I picked some of them before they were, strictly speaking, very ripe, but I didn’t want the bugs to get into them, and my mother had mentioned that she would like the apricot jam to be not too sweet. I have made jam with half of them, and it is tart, so she ought to like it. With the rest I think I may try my hand a fruit leather. These are tasty apricots, but not crunchy, which is how I prefer to eat them. We have a crunchy apricot bearing tree at the top of the garden, by the road, but those fruits are still green.

My first overabundance of fruit. A sweet predicament!

Marmalade, the second time round.

It is the height of orange season here in Antalya, that time of year when they are really cheap and at the same time unfailingly tasty. And alongside all of the big fat eating oranges and the more diminutive juice oranges, the bitter jam oranges have emerged. These trees are the unfussy rootstock for all of the grafted citrus trees around here, but thankfully some of them are grown for their fruits. They really don’t taste very nice, but they do make awfully good jam. Although we have bitter orange trees in our garden, they are not fruiting yet, so when I saw some in the market one Thursday, then, I immediately bought a kilo.
I say one Thursday because although this is about making a batch of marmalade, it is not the first one I’ve made this season. My first attempt came to a very bad end due to overcooking. Not only did the bottom burn, but it also solidified into a single un-budge-able mass in the pot (subsequent soaking and boiling coaxed the unappetizing mass out). Still, I learned a thing or two. I mean, isn’t that what mistakes are for?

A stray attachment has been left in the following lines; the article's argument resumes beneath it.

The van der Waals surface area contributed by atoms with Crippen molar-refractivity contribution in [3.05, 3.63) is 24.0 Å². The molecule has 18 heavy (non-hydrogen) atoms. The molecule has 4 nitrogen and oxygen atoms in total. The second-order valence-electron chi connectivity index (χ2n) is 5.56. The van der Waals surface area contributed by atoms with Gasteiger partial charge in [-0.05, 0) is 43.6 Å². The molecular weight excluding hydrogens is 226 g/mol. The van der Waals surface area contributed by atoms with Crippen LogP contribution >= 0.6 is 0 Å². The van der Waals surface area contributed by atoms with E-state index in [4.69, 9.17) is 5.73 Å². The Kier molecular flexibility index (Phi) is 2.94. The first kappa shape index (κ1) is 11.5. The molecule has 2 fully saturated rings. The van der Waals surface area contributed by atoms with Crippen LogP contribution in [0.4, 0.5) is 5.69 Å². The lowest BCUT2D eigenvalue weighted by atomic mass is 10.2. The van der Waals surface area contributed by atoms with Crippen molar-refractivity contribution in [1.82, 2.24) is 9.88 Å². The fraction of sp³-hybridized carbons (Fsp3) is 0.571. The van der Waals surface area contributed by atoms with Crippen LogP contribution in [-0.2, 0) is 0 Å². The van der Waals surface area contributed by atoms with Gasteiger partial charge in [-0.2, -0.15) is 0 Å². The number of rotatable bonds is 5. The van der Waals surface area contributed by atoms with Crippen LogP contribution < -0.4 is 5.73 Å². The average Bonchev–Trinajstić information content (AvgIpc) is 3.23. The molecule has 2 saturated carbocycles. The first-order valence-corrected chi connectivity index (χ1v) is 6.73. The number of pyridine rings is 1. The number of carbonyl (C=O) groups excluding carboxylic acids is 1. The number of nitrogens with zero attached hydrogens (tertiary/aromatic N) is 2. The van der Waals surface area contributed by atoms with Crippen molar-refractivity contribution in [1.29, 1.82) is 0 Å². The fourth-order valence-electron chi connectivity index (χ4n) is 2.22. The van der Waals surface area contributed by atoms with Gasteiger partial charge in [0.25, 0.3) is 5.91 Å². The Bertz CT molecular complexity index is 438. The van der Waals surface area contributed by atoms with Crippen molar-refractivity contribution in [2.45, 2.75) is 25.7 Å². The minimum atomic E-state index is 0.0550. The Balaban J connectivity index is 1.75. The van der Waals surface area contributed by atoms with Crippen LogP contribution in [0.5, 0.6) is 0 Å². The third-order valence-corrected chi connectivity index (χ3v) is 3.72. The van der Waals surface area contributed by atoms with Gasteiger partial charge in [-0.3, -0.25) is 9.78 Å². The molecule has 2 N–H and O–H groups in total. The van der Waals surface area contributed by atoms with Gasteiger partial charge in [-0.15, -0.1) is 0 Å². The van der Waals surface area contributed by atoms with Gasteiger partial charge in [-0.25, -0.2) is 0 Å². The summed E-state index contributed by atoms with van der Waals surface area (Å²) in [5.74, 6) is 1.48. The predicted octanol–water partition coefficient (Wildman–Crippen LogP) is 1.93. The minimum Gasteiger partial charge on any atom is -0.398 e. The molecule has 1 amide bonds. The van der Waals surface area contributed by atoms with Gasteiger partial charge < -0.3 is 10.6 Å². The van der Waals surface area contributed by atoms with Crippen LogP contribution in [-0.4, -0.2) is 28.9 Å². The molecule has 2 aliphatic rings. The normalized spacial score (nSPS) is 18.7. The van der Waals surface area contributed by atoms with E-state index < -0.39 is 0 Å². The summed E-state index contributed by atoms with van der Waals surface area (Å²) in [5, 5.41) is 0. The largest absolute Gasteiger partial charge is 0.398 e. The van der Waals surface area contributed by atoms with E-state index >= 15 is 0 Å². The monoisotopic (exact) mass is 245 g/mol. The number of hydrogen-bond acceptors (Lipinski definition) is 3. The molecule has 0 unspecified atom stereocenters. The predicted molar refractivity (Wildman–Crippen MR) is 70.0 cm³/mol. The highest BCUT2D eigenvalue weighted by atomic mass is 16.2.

Last Thursday, I got another kilo of oranges, determined to try again.
I cut and juiced them

hollowed them out

and sliced. I don’t like the peel super thick, so I kept the slices pretty thin. Then I soaked them in 2.5 l water along with the orange juice for about a day:

The next day, I put the peels, water and juice into the biggest pot I have and cooked the peels for about two hours, until they were nice and soft. DON’T do what I did the first time and let them boil too hard, or you will lose too much of the liquid — you want to lose about a third, that’s it.
When I say the pot is big, this is what I mean:

I learned the hard way that sugary things can get pretty volcanic when the going gets hot. To get jam up to the setting point, you’ve got to let it boil hard, and the last thing you want is boilovers. Oh, how many of those have I pried off the stove top…
After the peel had cooked, I added 2 kilos of sugar (I know). The sugar needs to melt properly, then the hard boiling begins.
It takes about 30 minutes of vigorous bubbling until the jam reaches the setting point. Using the time honored saucer chilled in the freezer methos, I tested a drop of jam to see if it wrinkled when pushed. It took a lot of tests, but we got there.
The result, this time at least: